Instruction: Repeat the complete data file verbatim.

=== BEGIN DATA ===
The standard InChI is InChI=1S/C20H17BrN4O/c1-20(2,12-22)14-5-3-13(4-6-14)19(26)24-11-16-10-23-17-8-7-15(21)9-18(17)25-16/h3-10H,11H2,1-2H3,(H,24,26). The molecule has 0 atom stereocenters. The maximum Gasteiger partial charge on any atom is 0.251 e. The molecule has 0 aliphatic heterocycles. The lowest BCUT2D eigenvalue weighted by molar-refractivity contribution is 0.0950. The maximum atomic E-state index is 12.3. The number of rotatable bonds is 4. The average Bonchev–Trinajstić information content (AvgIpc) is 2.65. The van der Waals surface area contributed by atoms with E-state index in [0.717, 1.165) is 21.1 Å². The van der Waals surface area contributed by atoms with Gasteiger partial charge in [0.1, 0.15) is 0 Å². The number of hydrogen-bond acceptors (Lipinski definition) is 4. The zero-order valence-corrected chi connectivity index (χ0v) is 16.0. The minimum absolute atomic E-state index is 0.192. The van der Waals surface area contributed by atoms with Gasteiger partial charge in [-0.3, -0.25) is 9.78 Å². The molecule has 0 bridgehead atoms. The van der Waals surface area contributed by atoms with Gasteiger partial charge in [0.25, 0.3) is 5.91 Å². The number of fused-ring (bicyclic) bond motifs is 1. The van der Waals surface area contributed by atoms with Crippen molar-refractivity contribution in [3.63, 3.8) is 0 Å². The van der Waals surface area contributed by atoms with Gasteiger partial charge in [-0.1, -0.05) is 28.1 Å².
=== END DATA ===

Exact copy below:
The standard InChI is InChI=1S/C20H17BrN4O/c1-20(2,12-22)14-5-3-13(4-6-14)19(26)24-11-16-10-23-17-8-7-15(21)9-18(17)25-16/h3-10H,11H2,1-2H3,(H,24,26). The molecule has 0 atom stereocenters. The maximum Gasteiger partial charge on any atom is 0.251 e. The molecule has 0 aliphatic heterocycles. The lowest BCUT2D eigenvalue weighted by molar-refractivity contribution is 0.0950. The maximum atomic E-state index is 12.3. The number of rotatable bonds is 4. The average Bonchev–Trinajstić information content (AvgIpc) is 2.65. The van der Waals surface area contributed by atoms with E-state index in [0.717, 1.165) is 21.1 Å². The van der Waals surface area contributed by atoms with Gasteiger partial charge in [0.1, 0.15) is 0 Å². The number of hydrogen-bond acceptors (Lipinski definition) is 4. The zero-order valence-corrected chi connectivity index (χ0v) is 16.0. The minimum absolute atomic E-state index is 0.192. The van der Waals surface area contributed by atoms with Gasteiger partial charge in [-0.3, -0.25) is 9.78 Å². The molecule has 0 bridgehead atoms. The van der Waals surface area contributed by atoms with Gasteiger partial charge in [0.25, 0.3) is 5.91 Å². The number of fused-ring (bicyclic) bond motifs is 1. The van der Waals surface area contributed by atoms with Crippen molar-refractivity contribution in [3.63, 3.8) is 0 Å². The van der Waals surface area contributed by atoms with Gasteiger partial charge in [-0.1, -0.05) is 28.1 Å².